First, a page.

Salt and Light

Yesterday, eleven ninth graders affirmed their faith as Lutheran Christians at my home church in the United States.  I have been working with the students and their faith mentors throughout the year, and it was truly inspiring to listen to each of them speak about his or her faith journey, the ups and downs of confirmation class, and the funny moments and inspiring moments from the last year.  Giving confirmation speeches is probably not the favorite moment of the day for most of the students, but these speeches tend to stick with everyone who hears them for they are filled with the honesty of youth.  Few adults could stand and give such testimony.  Later, during the laying on of hands, each student felt the touch of parents, siblings, grandparents, mentors, pastor and teacher, and each one responded.  Some were a little teary.  Some smiled.  One giggled when her little brother tickled her.

One of the newer traditions in our Affirmation of Baptism service included a procession.  Each student came forward with his or her faith mentor, carrying an unlit candle.  Beside the altar stood a bowl filled with salt, with one lit baptismal candle in the center.  One by one, the students ignited their candles with the light from the baptismal candle and placed them into the bowl of salt.  Throughout the year, we have been using the symbolism of salt and light to remind us of how Jesus wants us to BE in the world.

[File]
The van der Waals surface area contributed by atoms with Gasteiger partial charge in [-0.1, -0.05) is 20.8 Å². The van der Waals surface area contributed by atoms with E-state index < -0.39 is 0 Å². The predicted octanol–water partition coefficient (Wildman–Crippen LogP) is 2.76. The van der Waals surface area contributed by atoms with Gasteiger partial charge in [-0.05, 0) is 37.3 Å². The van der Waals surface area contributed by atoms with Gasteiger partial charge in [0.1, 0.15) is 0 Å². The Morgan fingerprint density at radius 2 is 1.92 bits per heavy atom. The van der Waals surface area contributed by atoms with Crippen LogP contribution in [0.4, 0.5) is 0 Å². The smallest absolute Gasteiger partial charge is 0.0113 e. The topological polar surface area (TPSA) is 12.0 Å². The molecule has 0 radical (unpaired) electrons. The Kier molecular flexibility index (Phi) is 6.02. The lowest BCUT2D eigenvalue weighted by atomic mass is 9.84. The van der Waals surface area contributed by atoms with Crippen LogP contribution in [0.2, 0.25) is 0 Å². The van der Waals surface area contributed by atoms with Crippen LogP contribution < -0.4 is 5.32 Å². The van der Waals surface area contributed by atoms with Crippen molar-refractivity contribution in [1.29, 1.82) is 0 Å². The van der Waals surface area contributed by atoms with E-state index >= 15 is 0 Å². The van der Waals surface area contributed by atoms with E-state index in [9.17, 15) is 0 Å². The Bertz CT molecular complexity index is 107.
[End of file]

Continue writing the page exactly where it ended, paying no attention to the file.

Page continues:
The idea for incorporating the images of salt and light into the confirmation experience and worship at our church came from our sister church in El Salvador.  As young people stand before the altar to be confirmed, each carries a white candle.  Sometimes it is decorated with fancy ribbons and sparkles.  After the laying on of hands, each confirmand receives light from the altar candle and is reminded to be a light in the world.  Then, the pastor carries a small dish of salt and places the salt onto the tongue of each, reminding the young people to be salt for the earth.

As parents, as mentors, as teachers, we want our kids to be light in the world.  We want our kids to make good choices despite peer pressure, to help others who need a hand, to stand up for justice.  We want our kids to be salt for the earth, to embrace life with zest (but not too much), to be the unique people God made them to be, to sprinkle hope and love on others so that the community of faith grows.  This is true in El Salvador.  This is true in the United States.

"You are the salt of the earth; but if salt has lost its taste, how can its saltiness be restored? It is no longer good for anything, but is thrown out and trampled under foot.  You are the light of the world. A city built on a hill cannot be hidden. No one after lighting a lamp puts it under the bushel basket, but on the lampstand, and it gives light to all in the house. In the same way, let your light shine before others, so that they may see your good works and give glory to your Father in heaven."        Matthew 5:13-16

Today marks the 2-year anniversary of Linda's El Salvador Blog.  Today's story highlighted the sharing of worship traditions between sister churches.  If you and your sister churches are sharing traditions, please write about them in the comment section on the blog and we can spark some new ideas for growing and enriching our partnerships.


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